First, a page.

HC Deb 09 July 1942 vol 381 cc937-8
52. Brigadier-General Clifton Brown

asked the Chancellor of the Exchequer whether he is aware that a letter from a town clerk applying for a permit for chestnut fencing for the purpose of enclosing allotments was passed through eight different offices; was answered by the Ministry of Health, after nearly seven weeks, advising that it should be sent back to the Ministry of Agriculture to whom it had been originally addressed; and,

as this is typical of the tendency of Departments to pass on instead of dealing with matters effectively, will he authorise them to make their own decisions in small but urgent matters and not to dislocate trade and production through fear of responsibility and initiative?

Sir K. Wood

I am looking into the particular case to which my hon. and gallant Friend refers, and will communicate with him as soon as possible. The importance of speedy decisions by Departments is fully appreciated, and I am sending to my hon. and gallant Friend a copy of instructions issued to all Departments on the avoidance of delays.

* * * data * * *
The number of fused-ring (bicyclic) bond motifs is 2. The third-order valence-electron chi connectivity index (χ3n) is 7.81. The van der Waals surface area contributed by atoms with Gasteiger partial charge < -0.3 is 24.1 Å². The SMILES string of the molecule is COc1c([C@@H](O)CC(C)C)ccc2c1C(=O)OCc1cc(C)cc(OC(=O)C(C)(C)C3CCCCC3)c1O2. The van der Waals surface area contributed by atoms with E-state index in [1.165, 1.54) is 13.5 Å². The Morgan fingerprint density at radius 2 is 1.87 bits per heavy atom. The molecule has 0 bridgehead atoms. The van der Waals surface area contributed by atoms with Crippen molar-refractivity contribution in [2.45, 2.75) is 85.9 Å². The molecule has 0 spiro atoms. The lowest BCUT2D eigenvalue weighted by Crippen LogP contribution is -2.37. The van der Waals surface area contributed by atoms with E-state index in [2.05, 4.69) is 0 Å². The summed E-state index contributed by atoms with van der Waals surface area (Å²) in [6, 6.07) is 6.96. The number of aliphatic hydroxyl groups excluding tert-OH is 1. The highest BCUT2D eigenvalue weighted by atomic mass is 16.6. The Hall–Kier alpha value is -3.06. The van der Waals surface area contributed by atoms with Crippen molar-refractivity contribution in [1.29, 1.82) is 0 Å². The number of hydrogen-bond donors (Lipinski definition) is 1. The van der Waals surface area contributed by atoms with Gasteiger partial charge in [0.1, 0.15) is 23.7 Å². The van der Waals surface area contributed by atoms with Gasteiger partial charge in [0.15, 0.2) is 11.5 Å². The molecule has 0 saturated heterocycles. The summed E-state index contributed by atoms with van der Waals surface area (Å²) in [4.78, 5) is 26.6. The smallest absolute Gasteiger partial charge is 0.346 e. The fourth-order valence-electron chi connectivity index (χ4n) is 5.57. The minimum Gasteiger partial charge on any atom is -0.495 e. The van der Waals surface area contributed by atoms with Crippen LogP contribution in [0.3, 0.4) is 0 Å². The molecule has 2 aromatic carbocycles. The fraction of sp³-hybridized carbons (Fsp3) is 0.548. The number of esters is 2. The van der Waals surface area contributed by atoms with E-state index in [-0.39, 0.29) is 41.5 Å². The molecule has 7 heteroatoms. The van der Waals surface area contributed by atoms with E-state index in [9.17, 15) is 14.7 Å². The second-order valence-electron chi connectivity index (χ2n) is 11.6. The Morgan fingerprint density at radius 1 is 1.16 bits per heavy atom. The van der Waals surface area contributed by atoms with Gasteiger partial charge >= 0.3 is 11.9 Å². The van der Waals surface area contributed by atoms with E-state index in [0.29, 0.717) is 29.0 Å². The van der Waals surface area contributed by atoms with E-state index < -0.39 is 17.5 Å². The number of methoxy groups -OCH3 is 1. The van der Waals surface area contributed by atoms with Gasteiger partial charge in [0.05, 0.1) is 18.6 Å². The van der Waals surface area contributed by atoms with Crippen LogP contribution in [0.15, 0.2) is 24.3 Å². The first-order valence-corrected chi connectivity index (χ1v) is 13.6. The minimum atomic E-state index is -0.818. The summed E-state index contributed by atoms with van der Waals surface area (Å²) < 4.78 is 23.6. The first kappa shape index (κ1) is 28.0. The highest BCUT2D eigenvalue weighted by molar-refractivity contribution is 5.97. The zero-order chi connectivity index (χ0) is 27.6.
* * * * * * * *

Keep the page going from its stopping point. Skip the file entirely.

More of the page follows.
Brigadier-General Brown

Does not my right hon. Friend realise that the actions of these inefficient hordes of officials are destroying the soul of the nation and doing a great deal of harm to the war effort?

Sir K. Wood

I can hardly assent to that very general proposition.

Mr. De la Bère

Has the right hon. Gentleman decided how many beans make five?

Sir H. Williams

Is it not the case that no Department deals with letters expeditiously and that it takes at least a month to deal with a very simple matter?

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